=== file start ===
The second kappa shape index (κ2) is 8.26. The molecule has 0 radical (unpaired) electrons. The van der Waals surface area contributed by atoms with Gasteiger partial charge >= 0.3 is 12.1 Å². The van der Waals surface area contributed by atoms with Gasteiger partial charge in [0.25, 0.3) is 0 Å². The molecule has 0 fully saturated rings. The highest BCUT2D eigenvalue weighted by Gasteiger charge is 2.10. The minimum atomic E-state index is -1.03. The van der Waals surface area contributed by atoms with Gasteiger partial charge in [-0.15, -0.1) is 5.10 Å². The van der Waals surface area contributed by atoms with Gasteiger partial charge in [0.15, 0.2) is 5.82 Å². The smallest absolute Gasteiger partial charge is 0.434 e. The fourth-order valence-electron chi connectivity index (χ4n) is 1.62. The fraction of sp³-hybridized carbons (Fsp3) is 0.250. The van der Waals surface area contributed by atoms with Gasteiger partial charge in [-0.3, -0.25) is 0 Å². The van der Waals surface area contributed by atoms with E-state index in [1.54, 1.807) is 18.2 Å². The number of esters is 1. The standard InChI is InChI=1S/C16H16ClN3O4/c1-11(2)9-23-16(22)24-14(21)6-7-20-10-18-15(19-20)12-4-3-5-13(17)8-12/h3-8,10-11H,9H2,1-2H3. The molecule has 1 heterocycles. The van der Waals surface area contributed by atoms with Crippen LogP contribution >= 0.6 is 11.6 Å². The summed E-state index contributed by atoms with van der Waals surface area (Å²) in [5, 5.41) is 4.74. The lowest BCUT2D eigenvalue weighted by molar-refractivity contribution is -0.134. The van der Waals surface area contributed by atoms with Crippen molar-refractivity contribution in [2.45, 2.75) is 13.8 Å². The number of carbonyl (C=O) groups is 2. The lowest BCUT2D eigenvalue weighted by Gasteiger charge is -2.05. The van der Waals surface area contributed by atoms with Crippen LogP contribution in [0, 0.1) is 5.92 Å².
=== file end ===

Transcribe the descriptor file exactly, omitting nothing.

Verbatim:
The second kappa shape index (κ2) is 8.26. The molecule has 0 radical (unpaired) electrons. The van der Waals surface area contributed by atoms with Gasteiger partial charge >= 0.3 is 12.1 Å². The van der Waals surface area contributed by atoms with Gasteiger partial charge in [0.25, 0.3) is 0 Å². The molecule has 0 fully saturated rings. The highest BCUT2D eigenvalue weighted by Gasteiger charge is 2.10. The minimum atomic E-state index is -1.03. The van der Waals surface area contributed by atoms with Gasteiger partial charge in [-0.15, -0.1) is 5.10 Å². The van der Waals surface area contributed by atoms with Gasteiger partial charge in [0.15, 0.2) is 5.82 Å². The smallest absolute Gasteiger partial charge is 0.434 e. The fourth-order valence-electron chi connectivity index (χ4n) is 1.62. The fraction of sp³-hybridized carbons (Fsp3) is 0.250. The van der Waals surface area contributed by atoms with Gasteiger partial charge in [-0.3, -0.25) is 0 Å². The van der Waals surface area contributed by atoms with E-state index in [1.54, 1.807) is 18.2 Å². The number of esters is 1. The standard InChI is InChI=1S/C16H16ClN3O4/c1-11(2)9-23-16(22)24-14(21)6-7-20-10-18-15(19-20)12-4-3-5-13(17)8-12/h3-8,10-11H,9H2,1-2H3. The molecule has 1 heterocycles. The van der Waals surface area contributed by atoms with Crippen LogP contribution >= 0.6 is 11.6 Å². The summed E-state index contributed by atoms with van der Waals surface area (Å²) in [5, 5.41) is 4.74. The lowest BCUT2D eigenvalue weighted by molar-refractivity contribution is -0.134. The van der Waals surface area contributed by atoms with Crippen molar-refractivity contribution in [2.45, 2.75) is 13.8 Å². The number of carbonyl (C=O) groups is 2. The lowest BCUT2D eigenvalue weighted by Gasteiger charge is -2.05. The van der Waals surface area contributed by atoms with Crippen LogP contribution in [0, 0.1) is 5.92 Å².